• Thyroid disease has been described in association with nodular and diffuse goitres, single toxic adenoma and hyperthyroidism with T3 toxicosis, with an overall prevalence of 30%. Thyroid cancer has only rarely been described. Clinical difficulty in detection of hyperthyroidism in the presence of a hyperdynamic circulation due to polyostotic fibrous dysplasia is significant, with biochemical evaluation prior to surgery suggested to reduce the risk of thyroid storm.
  • Acromegaly is reported in up to 21% of affected patients, the pattern of disease varying from the common isolated form and often being co-secretory without adenoma formation. GS alpha mutations in these lesions have been demonstrated on the maternal allele.
  • Cushing syndrome Macro nodular adrenocortical hyperplasia is the typical feature, with various outcomes reported, from spontaneous resolution to a severe neonatal presentation.
  • Upper gastrointestinal polyps are now identified in association with MAS, with the typical hamartomatous appearance similar to Peutz Jegher syndrome polyps. These may be in association with oral melanotic pigmentation or independent of pigmentary changes. Overlap in clinical features between disorders associated with multiple endocrine disease such as Carney complex and Peutz Jegher syndrome is evident.
  • Phosphaturia with associated hypophosphataemia may require oral phosphate and calcitriol. No outcome data has been reported. Surgical removal of FD lesions has been observed to decrease phosphate wasting.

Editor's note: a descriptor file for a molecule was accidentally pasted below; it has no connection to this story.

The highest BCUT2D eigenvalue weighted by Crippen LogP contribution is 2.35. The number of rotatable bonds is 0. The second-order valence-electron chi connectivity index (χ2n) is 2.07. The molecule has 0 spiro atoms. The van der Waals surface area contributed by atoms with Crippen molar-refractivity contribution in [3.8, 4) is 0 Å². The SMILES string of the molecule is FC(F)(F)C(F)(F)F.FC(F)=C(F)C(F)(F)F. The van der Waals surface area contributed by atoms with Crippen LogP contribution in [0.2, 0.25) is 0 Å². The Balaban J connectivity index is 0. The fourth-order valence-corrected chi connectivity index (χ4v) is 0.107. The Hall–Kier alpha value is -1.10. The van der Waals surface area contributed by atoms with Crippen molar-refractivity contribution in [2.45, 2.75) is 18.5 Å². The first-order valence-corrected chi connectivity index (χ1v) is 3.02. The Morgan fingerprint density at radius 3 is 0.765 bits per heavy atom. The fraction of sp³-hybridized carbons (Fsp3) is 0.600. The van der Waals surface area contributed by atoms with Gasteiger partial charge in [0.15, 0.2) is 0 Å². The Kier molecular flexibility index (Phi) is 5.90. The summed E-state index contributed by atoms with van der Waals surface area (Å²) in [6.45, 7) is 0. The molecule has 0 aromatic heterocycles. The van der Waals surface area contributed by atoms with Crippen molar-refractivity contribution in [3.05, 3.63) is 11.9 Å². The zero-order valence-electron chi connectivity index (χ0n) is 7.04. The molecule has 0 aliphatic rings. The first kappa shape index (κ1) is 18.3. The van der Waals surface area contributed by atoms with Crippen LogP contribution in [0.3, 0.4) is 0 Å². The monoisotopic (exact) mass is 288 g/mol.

• Neoplastic risk
  • Café au lait skin lesions are benign
  • Fibrous dysplastic lesions can undergo malignant sarcomatous transformation, most commonly in cranio-facial bones. Other rare sarcomas include angiosarcoma, liposclerosing myxoma and chondrosarcoma. Of those patients who have developed sarcoma within FD lesions, 46% had received prior radiation treatment in the affected field (for acromegaly).NB Increased sensitivity of FD lesions to metaplasia after radiation has cause for concern for treatment planning strategies
  • Thyroid cancer has only rarely been reported.
  • Testicular Sertoli and Leydig cell tumours have both been described, but are rare.
  • Ovarian hyperfunction is associated with ovarian cysts but are benign. Long term excess oestrogen secretion might increase the risk for breast cancer, particularly in the presence of growth hormone excess.
  • Growth hormone excess with acromegaly is benign but care is required with treatment planning strategies in view of excess radiation risk in an area affected with fibrous dysplasia.
  • Treatment
  • Fibrous dysplasia can be treated with bisphosphonates. These drugs are well tolerated and reduce bone pain and bone turnover. Overall impact on the course of the disease is unclear, with minimal reduction in long term fracture risk and variable reports of possible reduction in lesional size in adults. Bisphosphonate use in children has not been shown to arrest uncontrolled expansion of dysplastic lesions in long bones or to change histomorphology in treated children or adolescents. Dental extractions and restorations do not exacerbate FD lesions. Surgical interventions using a combined approach, involving medullary rodding and bisphosphonate have been shown to improve surgical outcomes.Optic canal decompression in fibrous dysplasia of the sphenoid should be confined to surgical intervention for uncontrolled compression of visual or other nerve pathways.